The SiLN platform consists of a bulk -cut substrate, 500 μm thick, with a 210 nm thick layer of monocrystalline silicon fusion-bonded on the top surface. This silicon layer thickness provides a large optical mode overlap with the substrate, while retaining sufficient mode confinement to avoid excessive bending loss at our measurement wavelength of 3.39 μm. COMSOL-based simulations of the modulator are shown in Fig. 2, with laterally spaced gold electrodes creating a horizontal electric field along the axis underneath the fully etched silicon channel waveguide, in order to access the largest attainable electro-optic coefficient of , . The optical mode propagates along the axis, with a simulated effective mode index of 2.15 for 2.1 μm wide single-mode waveguides. The gold electrodes are spaced by 8.5 μm to avoid loss induced by optical mode overlap with the metal, with an allowance for some alignment tolerance during fabrication. The optical mode overlap into the substrate is 56%. The simulated is for a push–pull configured modulator. The advantage of this modulator configuration is that there is no need to dope the silicon waveguide core (which would introduce optical loss), and it can in principle be operated at speeds well above 10 GHz by designing the electrodes for velocity matching as in conventional travelling wave modulators in the near-IR . This is possible because the mechanism of modulation is the same for both SiLN and conventional waveguides. Additionally, due to the large optical bandwidth of MZIs, this modulator is simulated to achieve greater than 10 dB extinction ratio over an optical bandwidth of more than 500 nm with respect to center operation at 3.39 μm (Fig. 3). The bandwidth is limited by the wavelength dependence of the mode overlap into the substrate, which changes the as the wavelength moves away from the center.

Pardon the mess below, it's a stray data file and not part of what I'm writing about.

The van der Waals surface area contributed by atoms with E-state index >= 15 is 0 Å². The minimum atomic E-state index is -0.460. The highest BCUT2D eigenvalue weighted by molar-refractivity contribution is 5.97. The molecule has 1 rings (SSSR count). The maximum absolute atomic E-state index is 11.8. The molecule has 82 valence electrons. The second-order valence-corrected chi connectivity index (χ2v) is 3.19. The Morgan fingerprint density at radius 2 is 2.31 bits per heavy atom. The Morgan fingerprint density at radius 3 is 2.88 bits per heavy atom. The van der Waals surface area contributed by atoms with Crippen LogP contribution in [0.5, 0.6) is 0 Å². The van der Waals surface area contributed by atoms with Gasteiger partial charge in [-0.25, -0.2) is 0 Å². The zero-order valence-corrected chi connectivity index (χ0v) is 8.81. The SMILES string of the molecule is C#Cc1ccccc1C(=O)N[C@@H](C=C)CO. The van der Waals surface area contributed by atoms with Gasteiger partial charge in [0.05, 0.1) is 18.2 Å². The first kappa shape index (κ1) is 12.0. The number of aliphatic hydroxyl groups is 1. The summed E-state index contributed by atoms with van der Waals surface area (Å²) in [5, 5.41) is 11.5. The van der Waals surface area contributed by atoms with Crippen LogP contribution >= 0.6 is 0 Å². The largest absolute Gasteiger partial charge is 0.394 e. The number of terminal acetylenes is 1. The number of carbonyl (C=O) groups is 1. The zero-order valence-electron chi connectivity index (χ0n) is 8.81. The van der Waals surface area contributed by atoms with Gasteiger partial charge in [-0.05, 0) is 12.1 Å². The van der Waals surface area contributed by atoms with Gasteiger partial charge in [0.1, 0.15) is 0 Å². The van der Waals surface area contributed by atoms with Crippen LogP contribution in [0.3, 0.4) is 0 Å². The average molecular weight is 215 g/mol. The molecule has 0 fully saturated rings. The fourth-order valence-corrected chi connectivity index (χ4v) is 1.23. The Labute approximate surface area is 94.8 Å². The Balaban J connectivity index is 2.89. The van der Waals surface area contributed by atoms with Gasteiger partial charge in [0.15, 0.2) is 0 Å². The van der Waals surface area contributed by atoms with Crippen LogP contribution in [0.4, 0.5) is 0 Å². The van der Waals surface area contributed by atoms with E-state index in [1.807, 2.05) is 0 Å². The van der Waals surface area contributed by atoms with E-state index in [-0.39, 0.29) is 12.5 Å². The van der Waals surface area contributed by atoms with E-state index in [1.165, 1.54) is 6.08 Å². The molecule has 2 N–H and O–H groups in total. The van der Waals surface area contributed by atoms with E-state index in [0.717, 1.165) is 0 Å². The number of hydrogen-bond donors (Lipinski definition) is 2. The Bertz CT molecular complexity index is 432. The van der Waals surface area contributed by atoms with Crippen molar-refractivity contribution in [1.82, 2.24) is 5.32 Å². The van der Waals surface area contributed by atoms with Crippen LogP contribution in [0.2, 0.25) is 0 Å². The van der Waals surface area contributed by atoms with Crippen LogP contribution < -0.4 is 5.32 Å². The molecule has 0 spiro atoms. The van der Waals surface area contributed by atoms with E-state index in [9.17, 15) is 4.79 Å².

B. SiLN Substrate Preparation
The fabrication process for preparing SiLN substrates is schematically depicted in Fig. 1. First, an SOI die and a die, about each, were obtained. The dies were then ultrasonically cleaned in standard solvents. To activate the surfaces for direct bonding , they were subjected to a low-power argon plasma (with some additional oxygen in the plasma mixture to prevent out-diffusion of oxygen atoms from the substrates) in an inductively coupled plasma (ICP) reactive-ion etching (RIE) chamber. The dies were then heated to 100°C and bonded such that the SOI top silicon layer was in direct contact with the substrate, and then annealed at 170°C for 1.5 days to strengthen the bond. Then, the backside of the SOI die was removed via rapid wet-etching with a mixture of hydrofluoric acid (HF), nitric acid (), and water. The newly exposed (formerly “buried” on the SOI) layer was selectively removed using buffered oxide etchant, leaving a fully intact, crystalline thin film of silicon on the top surface of the substrate.